• Coaches can deliver patient-centered care that respects people’s cultural backgrounds, attitudes, and beliefs.
  • Palliative care coaching helps patients, families, and healthcare professionals coordinate and collaborate, which promotes continuity of treatment to achieve shared objectives.

Survivors Speak, Our Hearts Listen: Real and Inspiring Stories & Advice from Cancer Survivors

WORDS LIM TECK CHOON

THE DOCTOR’S STORY

Dr Zahrina Azian Zohadie’s world changed irrevocably when she was diagnosed with stage 4 colon cancer.

Since the cancer is at stage 4, it means that the cancer cells had spread from the colon to other parts of the body.

Staying strong for her children

“My cancer treatment was indeed challenging, but I had no other choice. I had to go through it,” Dr Zahrina said during a recent cancer survivor event at Columbia Asia Hospital–Bukit Rimau. “My children needed their mother. Despite the harsh effects of chemotherapy on my body, I persevered. In my mind, all this hardship will be worth it for those I love and those who love me.”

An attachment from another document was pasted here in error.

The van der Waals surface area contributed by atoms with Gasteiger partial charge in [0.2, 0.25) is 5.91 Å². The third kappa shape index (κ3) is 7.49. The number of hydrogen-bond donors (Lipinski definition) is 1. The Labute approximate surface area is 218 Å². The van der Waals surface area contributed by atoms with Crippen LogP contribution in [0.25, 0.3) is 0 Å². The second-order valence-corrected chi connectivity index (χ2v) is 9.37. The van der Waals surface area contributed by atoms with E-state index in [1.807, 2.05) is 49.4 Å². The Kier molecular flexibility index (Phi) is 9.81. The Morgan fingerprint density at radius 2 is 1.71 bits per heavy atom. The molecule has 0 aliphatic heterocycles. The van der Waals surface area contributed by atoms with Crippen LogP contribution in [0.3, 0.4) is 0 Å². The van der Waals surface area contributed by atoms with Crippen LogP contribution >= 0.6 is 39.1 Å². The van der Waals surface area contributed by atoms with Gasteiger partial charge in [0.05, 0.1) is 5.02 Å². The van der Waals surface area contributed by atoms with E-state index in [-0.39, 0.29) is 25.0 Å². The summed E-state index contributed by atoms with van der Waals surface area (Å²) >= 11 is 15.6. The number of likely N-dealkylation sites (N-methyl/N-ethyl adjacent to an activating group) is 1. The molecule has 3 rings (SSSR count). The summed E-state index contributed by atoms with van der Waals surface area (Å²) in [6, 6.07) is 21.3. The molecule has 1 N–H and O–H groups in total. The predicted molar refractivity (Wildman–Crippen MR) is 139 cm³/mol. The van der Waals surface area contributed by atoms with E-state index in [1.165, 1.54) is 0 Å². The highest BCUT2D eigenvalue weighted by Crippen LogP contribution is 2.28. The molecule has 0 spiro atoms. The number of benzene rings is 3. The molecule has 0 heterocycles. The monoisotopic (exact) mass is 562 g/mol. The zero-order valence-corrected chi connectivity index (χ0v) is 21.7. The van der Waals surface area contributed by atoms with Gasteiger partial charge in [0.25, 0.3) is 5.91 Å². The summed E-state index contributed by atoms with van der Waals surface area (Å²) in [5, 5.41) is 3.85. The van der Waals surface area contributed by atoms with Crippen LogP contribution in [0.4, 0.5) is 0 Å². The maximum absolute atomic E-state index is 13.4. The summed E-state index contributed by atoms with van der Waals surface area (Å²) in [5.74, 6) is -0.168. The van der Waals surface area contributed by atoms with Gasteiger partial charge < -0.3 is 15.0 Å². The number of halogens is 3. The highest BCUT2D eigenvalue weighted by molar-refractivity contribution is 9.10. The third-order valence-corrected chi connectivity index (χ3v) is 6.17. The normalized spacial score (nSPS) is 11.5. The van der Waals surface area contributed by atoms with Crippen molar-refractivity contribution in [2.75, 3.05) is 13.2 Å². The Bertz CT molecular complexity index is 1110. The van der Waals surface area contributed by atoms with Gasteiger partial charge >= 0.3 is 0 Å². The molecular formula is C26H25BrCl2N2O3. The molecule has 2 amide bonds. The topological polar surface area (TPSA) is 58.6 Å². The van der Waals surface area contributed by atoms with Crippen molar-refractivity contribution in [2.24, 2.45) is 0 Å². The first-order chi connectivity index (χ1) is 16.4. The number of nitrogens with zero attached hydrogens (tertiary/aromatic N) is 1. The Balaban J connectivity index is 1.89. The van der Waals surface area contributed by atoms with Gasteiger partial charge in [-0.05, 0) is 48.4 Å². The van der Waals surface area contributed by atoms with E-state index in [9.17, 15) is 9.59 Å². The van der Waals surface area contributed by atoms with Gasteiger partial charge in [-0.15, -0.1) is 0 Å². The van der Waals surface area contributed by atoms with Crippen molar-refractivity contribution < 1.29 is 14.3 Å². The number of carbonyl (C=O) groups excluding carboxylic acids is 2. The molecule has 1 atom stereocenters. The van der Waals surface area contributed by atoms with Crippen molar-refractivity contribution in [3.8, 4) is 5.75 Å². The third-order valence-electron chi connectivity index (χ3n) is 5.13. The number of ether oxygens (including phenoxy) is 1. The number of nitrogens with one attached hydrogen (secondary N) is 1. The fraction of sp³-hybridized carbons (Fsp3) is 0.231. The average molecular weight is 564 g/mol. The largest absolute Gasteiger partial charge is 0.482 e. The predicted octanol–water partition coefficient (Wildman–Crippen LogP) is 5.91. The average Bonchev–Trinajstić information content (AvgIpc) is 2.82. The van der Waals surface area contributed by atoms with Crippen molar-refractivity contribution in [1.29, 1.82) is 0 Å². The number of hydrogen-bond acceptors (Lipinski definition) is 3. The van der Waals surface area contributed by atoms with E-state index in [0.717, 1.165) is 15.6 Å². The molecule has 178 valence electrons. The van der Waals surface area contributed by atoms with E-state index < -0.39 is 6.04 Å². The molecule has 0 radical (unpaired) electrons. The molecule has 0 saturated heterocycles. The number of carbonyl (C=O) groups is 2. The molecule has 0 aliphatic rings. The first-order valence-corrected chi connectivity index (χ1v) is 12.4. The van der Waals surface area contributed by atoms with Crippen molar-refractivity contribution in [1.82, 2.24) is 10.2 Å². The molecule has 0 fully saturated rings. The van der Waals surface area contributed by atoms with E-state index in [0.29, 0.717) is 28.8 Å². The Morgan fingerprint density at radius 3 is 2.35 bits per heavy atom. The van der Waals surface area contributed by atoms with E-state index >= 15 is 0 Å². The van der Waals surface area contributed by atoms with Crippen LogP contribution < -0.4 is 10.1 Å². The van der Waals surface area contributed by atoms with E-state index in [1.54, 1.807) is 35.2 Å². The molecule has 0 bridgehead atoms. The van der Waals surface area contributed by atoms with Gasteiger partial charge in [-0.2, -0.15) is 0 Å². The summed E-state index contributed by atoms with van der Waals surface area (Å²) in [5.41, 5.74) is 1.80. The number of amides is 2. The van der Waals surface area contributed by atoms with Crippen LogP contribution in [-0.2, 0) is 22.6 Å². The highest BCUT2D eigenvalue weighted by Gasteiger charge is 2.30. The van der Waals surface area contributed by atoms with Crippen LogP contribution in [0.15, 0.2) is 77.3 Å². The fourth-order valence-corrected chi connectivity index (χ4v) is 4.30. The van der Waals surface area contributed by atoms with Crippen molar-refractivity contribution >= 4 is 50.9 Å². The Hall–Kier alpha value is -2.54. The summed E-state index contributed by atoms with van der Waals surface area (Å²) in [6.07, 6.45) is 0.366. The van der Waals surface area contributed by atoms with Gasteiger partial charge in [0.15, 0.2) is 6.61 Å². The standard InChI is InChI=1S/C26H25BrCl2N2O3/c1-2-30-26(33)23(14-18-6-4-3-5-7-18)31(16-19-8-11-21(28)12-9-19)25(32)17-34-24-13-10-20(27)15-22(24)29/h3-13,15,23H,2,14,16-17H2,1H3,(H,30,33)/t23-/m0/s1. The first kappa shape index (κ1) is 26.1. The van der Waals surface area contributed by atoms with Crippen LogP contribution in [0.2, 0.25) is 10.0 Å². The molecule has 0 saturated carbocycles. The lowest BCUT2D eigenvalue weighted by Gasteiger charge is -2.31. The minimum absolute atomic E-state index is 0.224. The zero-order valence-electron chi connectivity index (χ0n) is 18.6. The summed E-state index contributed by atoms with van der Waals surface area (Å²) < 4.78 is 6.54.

Once you have cancer, you have no option but to fight it

This was Dr Zahrina’s belief.

“The cancer is already in our bodies, so we must move forward because there’s nothing else we can do,” she elaborated. “We must continue with treatment.”

She was blessed to have encouragement and motivation from a close friend and colleague, an oncology specialist.  “Her advice, no matter the situation, is to keep going with the treatment. Her words of encouragement have been very helpful to me,” she said.

Having survived, she now offers her strength to others living with cancer

As a cancer survivor, Dr Zahrina felt that it was her vocation to offer her support to other cancer patients, bolstering their spirits with encouragement and support similar to what she received during her own cancer journey.

“During treatment, I felt like I was facing this painful challenge alone. But over time, I realize there are many others like me,” she shared.